So Manny didn’t get Horny in Brisbane last Sunday. Instead of taking the bull by the horn, he gets bullied by the Horn. Not only was he bullied, he was bloodied and appeared beaten to the punch more times than usual.
We watched and waited for the old Manny with his dizzying 5-punch combinations, his mesmerizing laterals, his amazing attacks coming from the weirdest of angles. Instead of the old Manny, we saw an old Manny, minus the aggressiveness, minus the devil-may-care offensives, minus the stamina that could’ve taken down a close-to-collapsing Horn in the 9th round.
But that’s life. That’s age showing. And you just have to move on.
A lot of boxing pundits will say that Manny still has a lot left in his tank. That he had administered enough punishment to deserve the victory. That given the right lenses, the judges could have – and should have – awarded him the fight. Truth to tell, Manny gave a good account – nay, make that a heroic account – of himself in that dramatic Battle of Brisbane.
His vision impaired with blood oozing from both sides of his head on account of ugly headbutts, Manny continued to fight valiantly. Like a matador standing majestic against a raging bull, he would artistically spear the bull time and time again as it lunged forward ever-so-dangerously. The bull had the power; the matador had the finesse. The bull had aggression; the matador had patience. The bull had murder in his eyes, the matador had cool confidence and wisdom.
On the 9th round, Manny found his perfect opening. He turned aggressor this time, giving us a glimpse of the Manny of old. This time, the matador stalked the dazed bull, chasing him from corner to corner. But this time, the young bull, strong and full of energy, survived.
At the end of the match, the big bad bull was bloodied, battered and bewildered. The bull didn’t look anything like a winner at all, despite having tried to gore the matador a million times. But for having survived the maestro’s onslaught, the crowd willed the judges into giving the courageous bull the victory.
Questions arose after the fight. What now, Manny? Will you keep on fighting? Must you keep on fighting? Will you ask for a rematch? Will you look for another fight to prepare you for another go at the big bad bull? Or will you retire? And focus on making a name for yourself in the Senate?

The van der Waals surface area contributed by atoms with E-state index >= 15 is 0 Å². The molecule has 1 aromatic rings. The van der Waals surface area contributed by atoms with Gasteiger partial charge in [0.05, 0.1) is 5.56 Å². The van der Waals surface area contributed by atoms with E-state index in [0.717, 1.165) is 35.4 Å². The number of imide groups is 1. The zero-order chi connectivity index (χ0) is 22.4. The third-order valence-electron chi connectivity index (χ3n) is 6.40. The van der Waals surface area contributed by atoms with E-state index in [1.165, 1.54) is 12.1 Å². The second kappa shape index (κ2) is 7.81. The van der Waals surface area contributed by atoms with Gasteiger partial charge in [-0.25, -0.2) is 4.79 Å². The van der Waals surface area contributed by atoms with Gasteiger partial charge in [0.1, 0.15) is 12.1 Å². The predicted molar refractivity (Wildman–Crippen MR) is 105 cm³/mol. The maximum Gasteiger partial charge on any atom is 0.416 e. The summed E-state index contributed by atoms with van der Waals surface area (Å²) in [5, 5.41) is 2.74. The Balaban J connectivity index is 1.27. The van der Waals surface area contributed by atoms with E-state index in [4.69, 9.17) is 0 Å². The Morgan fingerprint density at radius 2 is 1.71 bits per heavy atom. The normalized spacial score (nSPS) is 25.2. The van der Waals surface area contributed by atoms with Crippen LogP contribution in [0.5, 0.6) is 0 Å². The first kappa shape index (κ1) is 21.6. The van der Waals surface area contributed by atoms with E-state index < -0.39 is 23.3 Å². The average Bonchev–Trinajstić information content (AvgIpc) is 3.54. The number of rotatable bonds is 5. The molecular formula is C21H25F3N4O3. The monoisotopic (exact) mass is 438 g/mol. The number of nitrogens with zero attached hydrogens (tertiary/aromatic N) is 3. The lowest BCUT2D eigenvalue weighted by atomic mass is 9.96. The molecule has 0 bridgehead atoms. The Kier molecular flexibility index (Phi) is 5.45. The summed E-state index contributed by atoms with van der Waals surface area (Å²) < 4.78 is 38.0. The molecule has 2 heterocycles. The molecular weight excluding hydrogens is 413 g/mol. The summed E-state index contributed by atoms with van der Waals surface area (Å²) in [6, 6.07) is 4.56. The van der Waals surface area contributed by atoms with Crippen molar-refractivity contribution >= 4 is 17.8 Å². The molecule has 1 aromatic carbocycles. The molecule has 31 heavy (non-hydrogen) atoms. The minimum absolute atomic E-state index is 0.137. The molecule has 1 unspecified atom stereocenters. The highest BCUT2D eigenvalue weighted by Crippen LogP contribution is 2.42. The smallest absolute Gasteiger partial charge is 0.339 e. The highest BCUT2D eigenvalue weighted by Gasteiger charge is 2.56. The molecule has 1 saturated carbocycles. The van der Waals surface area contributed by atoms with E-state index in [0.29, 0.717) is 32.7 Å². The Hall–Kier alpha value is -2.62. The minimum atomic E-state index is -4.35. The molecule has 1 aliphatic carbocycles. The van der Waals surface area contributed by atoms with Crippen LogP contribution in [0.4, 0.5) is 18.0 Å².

Personally, I would like our Pambansang Kamao to finally hang up his gloves. He has nothing more to prove. He is now a legend, an icon that every Filipino not named Jim Paredes look up to. He is now a national treasure who proudly made our national flag and anthem recognizable the world over. And I would hate for him to go punch-drunk, the way the late-great Muhammad Ali left us.
But then, reports from Gensan indicate that Manny is raring for one last go at the crown. He has so much pride in himself, and it looks like he will ask for a rematch. Hopefully, the stakes will be much higher, after having provided such great entertainment the last time around. ESPN announced on Monday that it was the most-watched boxing telecast on cable since 2006, hitting a whopping 2.8 million viewers.
That said, Manny will need to put more time and effort on his training this time. He cannot train for a month and rely on his skills to do the rest. Clearly, he underestimated the schoolteacher from Australia. The first round said it all. Instead of taking the fight to his opponent as he used to, he allowed Horn to be the aggressor, giving him enough traction to gain more and more confident.
For this next fight and hopefully his last, Manny will have to train harder, as hard as he has ever trained. And he will need to fight soonest. For even as we speak, the bull gets stronger, bolder and wiser; while the matador? He can only get older.